New Music Friday: the top releases this week

It's Friday, which means it's New Music Friday, which means it's time for us to pick out some of the biggest and best releases of the week. Grab our weekly YouTube and Spotify playlists to hear more...

'Old Town Road' should still be number one. That's it, that's the take.

This week in New Music Fridayland we find ourselves at opposite ends of the avant-garde music spectrum, the cinematic scoring work of Max Richter and Joe Hisaishi proving a foil for the drones of Chris Watson, Georgia Rogers, The Transcendence Orchestra and Sly & The Family Drone. We also have ye olde rock band fayre of varying intensity from Fontaines D.C., Brigid Dawson & The Mothers Network and Land Of Talk. Throw in a reissue of a Japanese City Pop delight and some proggy library-rock noodling and you've got yourself a pretty good selection all in all.

Chris Watson / Georgia Rodgers - Notes From The Forest Floor / Line Of Parts

Two drones of the Fourth World persuasion on this new SN Variations split. Chris Watson (of Cabaret Voltaire fame) and Georgia Rodgers’ pieces may have premiered years apart - in 2015 at London’s ICA and in 2019 at the Huddersfield Contemporary Music Festival respectively - but ‘Notes From The Forest Floor’ and ‘Line Of Parts’ both operate in the same nocturnal shadow-realm. Parts of Rodgers’ piece come across beautiful chords like she’s found a clearing in a wood, but largely ‘Notes From The Forest Floor’ and ‘Line Of Parts’ both err on the side of ominous.

Fontaines D.C. - A Hero's Death

Fontaines D.C. (how I wish they were called Fontaines Of Wayne) are taking the world by storm. After their debut LP ‘Dogrel’ bulldozed its way to the front of the crowd last year the Dublin group have wasted no time in serving up a second set of moodyish, euphoricish post-punk ditties in the form of ‘A Hero’s Death’. To call Fontaines D.C. Ireland’s answer to Protomartyr would do neither band a disservice.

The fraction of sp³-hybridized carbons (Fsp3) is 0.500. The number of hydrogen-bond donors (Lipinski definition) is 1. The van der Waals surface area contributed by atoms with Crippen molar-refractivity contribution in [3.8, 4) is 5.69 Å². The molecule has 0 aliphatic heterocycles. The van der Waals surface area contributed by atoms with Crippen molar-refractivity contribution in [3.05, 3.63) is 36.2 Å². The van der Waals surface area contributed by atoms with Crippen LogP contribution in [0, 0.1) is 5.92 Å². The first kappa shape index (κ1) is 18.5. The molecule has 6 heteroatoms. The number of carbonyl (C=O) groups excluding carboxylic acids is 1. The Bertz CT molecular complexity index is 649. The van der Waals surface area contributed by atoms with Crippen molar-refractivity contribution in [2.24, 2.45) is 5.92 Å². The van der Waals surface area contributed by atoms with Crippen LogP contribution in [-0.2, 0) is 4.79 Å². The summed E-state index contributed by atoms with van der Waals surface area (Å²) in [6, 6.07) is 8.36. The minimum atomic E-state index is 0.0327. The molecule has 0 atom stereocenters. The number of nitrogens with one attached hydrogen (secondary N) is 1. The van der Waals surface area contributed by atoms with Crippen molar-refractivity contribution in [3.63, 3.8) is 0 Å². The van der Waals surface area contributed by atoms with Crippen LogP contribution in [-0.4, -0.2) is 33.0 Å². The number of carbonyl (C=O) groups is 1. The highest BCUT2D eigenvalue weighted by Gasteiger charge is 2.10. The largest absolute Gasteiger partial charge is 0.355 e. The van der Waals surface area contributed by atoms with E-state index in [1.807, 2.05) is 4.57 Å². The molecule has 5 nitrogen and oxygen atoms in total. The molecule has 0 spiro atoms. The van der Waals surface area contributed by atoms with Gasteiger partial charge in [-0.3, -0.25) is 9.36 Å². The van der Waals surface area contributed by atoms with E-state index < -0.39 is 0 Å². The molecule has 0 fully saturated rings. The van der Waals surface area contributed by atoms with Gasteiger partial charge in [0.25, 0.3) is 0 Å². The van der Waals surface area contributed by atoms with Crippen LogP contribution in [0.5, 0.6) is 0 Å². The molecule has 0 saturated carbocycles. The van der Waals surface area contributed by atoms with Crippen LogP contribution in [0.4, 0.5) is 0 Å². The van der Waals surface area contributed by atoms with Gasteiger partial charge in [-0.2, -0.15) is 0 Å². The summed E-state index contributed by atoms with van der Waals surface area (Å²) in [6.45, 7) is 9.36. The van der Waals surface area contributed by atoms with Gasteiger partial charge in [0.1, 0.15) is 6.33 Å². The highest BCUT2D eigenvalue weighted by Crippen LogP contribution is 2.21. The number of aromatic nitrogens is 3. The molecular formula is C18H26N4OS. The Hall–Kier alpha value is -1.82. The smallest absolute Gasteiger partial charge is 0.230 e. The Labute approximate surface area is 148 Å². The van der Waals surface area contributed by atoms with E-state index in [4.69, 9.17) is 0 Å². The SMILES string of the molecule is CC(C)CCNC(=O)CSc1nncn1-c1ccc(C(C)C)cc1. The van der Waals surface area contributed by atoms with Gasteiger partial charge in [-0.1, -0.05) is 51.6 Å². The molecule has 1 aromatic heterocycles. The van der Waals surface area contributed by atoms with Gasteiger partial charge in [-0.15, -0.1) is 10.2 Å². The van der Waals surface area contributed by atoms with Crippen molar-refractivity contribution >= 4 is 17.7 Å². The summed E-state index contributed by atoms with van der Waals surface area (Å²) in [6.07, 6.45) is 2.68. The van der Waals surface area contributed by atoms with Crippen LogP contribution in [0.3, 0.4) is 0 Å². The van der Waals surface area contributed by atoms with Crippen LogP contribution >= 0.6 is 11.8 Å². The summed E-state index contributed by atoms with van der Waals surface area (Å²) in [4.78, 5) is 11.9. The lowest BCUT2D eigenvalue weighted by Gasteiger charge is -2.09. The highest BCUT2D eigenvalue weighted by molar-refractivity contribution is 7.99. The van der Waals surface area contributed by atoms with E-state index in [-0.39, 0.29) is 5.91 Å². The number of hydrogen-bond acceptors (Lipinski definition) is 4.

Brigid Dawson & The Mothers Network - Ballet Of Apes

Brigid Dawson, who here leads The Mothers Network on debut LP ‘Ballet Of Apes’, used to run with Thee Oh Sees. If this album recalls any era of the garage-rock mainstays’ varied output, it’s the freak-folk stylings of mid-2000s offerings like ‘The Cool Death Of Island Raiders’. However, such comparisons only really hold on tracks such as ‘When My Day of the Crone Comes’ - otherwise ‘Ballet Of Apes’ is a slightly dreamy, slightly hypnagogic rock collection that enmeshes ‘The Velvet Underground & Nico’, Cate Le Bon and Captain Beefheart.

The Transcendence Orchestra - Feeling The Spirit

The Transcendence Orchestra is a duo of Daniel Bean and Anthony Child, the latter of which you’ll probably know better as Surgeon. However, the music they make together really isn’t much like the searing techno one associates with the Surgeon name. The Transcendence Orchestra’s new LP ‘Feeling The Spirit’ does share some space with the pair of ‘Electronic Recordings From Maui Jungle’ records Child released in the mid-2010s, but this music is also far more hallucinatory, a dense whirr of drones that will appeal to those amongst you who enjoy the output of the Astral Industries label.

Max Richter - Voices